When you outline the page structure, such as headlines, paragraph length, and listings, make sure they meet SEO requirements. Integrate this with your overall site structure, meaning choose which pages to link to and how to define URLs and page titles according to the website’s concept. This is often done in conjunction with an SEO specialist but it’s your job to always have the user experience and story in mind.
The brief should also include guidelines regarding the information the article should provide, its purpose, and the message to the reader. List the keywords and define the target audience.
Pro Tip: A few words regarding the much-debated question: How long should my content be? One approach claims people don’t read, have no time, and get bored quickly, so you need to keep it short. But short isn’t the right answer for in-depth content and certainly not for SEO. If you’ve read this far, boom, that’s your proof.
In my experience, search engines prefer texts longer than 1,200 words. Your audience will read it if they get relevant, useful information wrapped in engaging language. But you don’t have to take my word for it. Check how long your competitor’s top blog posts are and plan yours with that in mind.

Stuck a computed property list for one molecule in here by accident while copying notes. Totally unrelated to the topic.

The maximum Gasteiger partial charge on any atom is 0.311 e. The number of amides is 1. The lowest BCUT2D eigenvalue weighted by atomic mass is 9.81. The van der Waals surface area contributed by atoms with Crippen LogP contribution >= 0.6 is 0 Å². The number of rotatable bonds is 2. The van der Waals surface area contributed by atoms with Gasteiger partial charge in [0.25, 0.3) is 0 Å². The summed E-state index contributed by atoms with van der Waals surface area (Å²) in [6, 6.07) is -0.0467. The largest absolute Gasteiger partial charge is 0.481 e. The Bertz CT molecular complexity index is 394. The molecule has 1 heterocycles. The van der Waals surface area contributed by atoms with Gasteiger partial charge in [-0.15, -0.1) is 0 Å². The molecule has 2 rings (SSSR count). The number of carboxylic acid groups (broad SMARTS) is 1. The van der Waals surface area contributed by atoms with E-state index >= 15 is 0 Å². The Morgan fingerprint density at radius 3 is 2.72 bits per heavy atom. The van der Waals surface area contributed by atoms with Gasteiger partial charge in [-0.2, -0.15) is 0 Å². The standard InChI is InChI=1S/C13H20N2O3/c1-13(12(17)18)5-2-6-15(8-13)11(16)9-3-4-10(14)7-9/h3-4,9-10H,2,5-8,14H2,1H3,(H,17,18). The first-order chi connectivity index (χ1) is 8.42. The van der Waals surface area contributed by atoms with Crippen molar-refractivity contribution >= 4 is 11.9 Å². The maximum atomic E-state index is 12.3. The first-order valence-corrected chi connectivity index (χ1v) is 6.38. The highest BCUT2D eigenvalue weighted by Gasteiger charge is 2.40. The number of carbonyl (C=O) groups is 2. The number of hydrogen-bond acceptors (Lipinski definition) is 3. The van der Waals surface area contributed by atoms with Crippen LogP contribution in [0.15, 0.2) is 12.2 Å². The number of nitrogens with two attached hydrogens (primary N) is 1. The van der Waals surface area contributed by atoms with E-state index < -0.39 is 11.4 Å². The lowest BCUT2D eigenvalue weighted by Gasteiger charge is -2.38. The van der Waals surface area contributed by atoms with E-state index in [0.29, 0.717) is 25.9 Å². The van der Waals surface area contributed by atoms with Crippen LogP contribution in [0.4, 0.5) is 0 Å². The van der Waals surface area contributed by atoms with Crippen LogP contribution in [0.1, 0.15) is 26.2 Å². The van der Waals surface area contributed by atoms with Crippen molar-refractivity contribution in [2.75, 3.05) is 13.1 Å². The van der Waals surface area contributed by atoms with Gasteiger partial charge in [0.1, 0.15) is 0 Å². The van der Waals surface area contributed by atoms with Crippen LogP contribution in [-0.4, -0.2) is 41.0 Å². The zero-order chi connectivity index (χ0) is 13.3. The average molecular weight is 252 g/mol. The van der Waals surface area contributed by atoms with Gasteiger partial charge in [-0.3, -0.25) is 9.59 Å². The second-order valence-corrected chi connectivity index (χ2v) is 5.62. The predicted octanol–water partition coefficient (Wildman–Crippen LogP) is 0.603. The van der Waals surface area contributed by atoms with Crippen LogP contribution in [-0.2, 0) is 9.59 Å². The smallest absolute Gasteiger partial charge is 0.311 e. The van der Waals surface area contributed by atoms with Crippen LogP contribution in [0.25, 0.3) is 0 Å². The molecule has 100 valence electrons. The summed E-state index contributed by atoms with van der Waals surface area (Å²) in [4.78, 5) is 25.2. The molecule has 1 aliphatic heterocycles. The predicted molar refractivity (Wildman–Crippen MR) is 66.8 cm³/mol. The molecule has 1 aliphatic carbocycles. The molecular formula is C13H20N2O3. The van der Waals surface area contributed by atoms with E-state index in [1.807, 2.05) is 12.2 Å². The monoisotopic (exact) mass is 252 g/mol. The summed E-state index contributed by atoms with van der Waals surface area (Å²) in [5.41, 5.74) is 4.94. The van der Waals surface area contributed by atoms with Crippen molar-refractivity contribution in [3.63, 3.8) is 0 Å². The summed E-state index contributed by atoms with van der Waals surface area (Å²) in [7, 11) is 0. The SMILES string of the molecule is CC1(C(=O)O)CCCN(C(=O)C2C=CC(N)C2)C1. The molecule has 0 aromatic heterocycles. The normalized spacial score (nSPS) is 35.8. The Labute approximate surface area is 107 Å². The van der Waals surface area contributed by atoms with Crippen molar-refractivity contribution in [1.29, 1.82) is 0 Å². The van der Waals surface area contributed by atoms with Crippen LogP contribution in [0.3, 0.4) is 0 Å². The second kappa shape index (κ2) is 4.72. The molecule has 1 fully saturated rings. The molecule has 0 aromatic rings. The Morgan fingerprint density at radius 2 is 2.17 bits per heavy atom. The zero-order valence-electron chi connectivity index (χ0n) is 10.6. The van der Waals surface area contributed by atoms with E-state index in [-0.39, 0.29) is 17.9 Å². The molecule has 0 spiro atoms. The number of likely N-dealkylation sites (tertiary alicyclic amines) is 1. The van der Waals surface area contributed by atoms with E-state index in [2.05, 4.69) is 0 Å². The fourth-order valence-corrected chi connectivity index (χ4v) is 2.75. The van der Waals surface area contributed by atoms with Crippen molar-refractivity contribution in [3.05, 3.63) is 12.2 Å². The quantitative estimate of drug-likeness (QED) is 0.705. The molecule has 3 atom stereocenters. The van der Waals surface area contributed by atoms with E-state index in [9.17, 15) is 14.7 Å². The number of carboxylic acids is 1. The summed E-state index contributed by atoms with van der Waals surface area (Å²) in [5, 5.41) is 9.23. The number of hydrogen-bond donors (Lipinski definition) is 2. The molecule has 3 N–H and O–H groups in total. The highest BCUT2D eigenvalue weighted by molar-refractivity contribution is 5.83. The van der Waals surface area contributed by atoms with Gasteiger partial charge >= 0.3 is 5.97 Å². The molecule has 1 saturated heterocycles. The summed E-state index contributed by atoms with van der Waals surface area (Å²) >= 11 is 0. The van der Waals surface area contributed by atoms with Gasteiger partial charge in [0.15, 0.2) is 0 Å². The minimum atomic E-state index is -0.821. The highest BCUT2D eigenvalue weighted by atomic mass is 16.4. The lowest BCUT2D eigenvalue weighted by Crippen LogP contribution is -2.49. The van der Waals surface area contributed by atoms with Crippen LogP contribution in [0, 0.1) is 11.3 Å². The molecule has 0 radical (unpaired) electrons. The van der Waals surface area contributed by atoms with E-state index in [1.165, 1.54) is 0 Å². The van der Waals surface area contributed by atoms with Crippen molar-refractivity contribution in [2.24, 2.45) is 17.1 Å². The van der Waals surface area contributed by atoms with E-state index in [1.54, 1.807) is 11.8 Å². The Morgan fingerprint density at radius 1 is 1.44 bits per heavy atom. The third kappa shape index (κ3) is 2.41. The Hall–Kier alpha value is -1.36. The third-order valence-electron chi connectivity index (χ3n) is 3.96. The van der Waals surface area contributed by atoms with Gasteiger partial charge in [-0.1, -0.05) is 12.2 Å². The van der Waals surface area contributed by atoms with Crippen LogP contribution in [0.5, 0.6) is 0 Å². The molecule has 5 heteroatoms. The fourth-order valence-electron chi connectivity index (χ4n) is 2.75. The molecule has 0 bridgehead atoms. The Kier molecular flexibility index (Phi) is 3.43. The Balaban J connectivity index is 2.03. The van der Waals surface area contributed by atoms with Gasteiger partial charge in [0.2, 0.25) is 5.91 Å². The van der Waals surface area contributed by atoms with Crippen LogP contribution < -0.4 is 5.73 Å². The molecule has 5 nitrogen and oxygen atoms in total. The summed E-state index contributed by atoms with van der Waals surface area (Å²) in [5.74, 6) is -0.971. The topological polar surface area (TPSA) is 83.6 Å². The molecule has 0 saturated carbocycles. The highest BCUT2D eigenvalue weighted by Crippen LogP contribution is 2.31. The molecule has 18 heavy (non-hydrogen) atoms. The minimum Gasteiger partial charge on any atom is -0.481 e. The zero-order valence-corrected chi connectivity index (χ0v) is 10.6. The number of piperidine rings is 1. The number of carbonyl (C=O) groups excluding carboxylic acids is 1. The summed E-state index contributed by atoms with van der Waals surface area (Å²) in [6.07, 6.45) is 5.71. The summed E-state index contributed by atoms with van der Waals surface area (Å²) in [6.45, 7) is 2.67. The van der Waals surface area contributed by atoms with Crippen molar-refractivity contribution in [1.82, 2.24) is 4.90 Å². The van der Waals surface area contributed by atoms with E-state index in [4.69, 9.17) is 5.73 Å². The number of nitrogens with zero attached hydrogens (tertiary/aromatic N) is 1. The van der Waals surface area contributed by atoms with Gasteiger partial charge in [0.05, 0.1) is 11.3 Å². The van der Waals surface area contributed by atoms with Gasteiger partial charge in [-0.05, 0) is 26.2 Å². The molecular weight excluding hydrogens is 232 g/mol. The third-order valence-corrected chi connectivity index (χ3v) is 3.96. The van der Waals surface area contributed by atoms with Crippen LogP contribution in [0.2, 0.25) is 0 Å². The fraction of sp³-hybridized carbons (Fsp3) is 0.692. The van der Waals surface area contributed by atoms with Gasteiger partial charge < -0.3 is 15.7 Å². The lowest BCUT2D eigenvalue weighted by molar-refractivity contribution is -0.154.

Step 4 – Draft
Now let’s look at how to write SEO content. What’s important? Provide something unique, for starters, even if you just present a fresh angle on a much-discussed subject, or introduce one new idea.
Let’s say your topic deals with the security of online payments and your competitors all list suggestions of the most secure payment methods. You could find relevant statistical data to support various claims or add quotes from security experts. You could showcase the issue in a historical context or produce predictions of anticipated future threats. Be creative, the possibilities are endless. But don’t copy. Copycats never win the long game.